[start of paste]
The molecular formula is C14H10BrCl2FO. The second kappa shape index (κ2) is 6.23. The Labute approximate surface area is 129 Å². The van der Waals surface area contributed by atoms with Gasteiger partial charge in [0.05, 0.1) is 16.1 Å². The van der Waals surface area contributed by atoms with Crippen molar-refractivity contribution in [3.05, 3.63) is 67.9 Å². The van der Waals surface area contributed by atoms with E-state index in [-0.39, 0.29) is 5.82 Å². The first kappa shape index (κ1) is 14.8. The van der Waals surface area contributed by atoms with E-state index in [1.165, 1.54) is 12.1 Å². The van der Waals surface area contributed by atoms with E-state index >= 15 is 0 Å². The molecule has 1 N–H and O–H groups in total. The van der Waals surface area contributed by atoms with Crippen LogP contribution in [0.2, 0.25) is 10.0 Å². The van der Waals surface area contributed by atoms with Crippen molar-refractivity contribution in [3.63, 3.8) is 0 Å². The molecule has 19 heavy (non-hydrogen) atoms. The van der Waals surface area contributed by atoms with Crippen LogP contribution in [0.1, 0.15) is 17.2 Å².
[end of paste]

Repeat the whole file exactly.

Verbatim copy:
The molecular formula is C14H10BrCl2FO. The second kappa shape index (κ2) is 6.23. The Labute approximate surface area is 129 Å². The van der Waals surface area contributed by atoms with Gasteiger partial charge in [0.05, 0.1) is 16.1 Å². The van der Waals surface area contributed by atoms with Crippen molar-refractivity contribution in [3.05, 3.63) is 67.9 Å². The van der Waals surface area contributed by atoms with E-state index in [-0.39, 0.29) is 5.82 Å². The first kappa shape index (κ1) is 14.8. The van der Waals surface area contributed by atoms with E-state index in [1.165, 1.54) is 12.1 Å². The van der Waals surface area contributed by atoms with E-state index >= 15 is 0 Å². The molecule has 1 N–H and O–H groups in total. The van der Waals surface area contributed by atoms with Crippen LogP contribution in [0.2, 0.25) is 10.0 Å². The van der Waals surface area contributed by atoms with Crippen molar-refractivity contribution in [3.63, 3.8) is 0 Å². The molecule has 19 heavy (non-hydrogen) atoms. The van der Waals surface area contributed by atoms with Crippen LogP contribution in [0.1, 0.15) is 17.2 Å².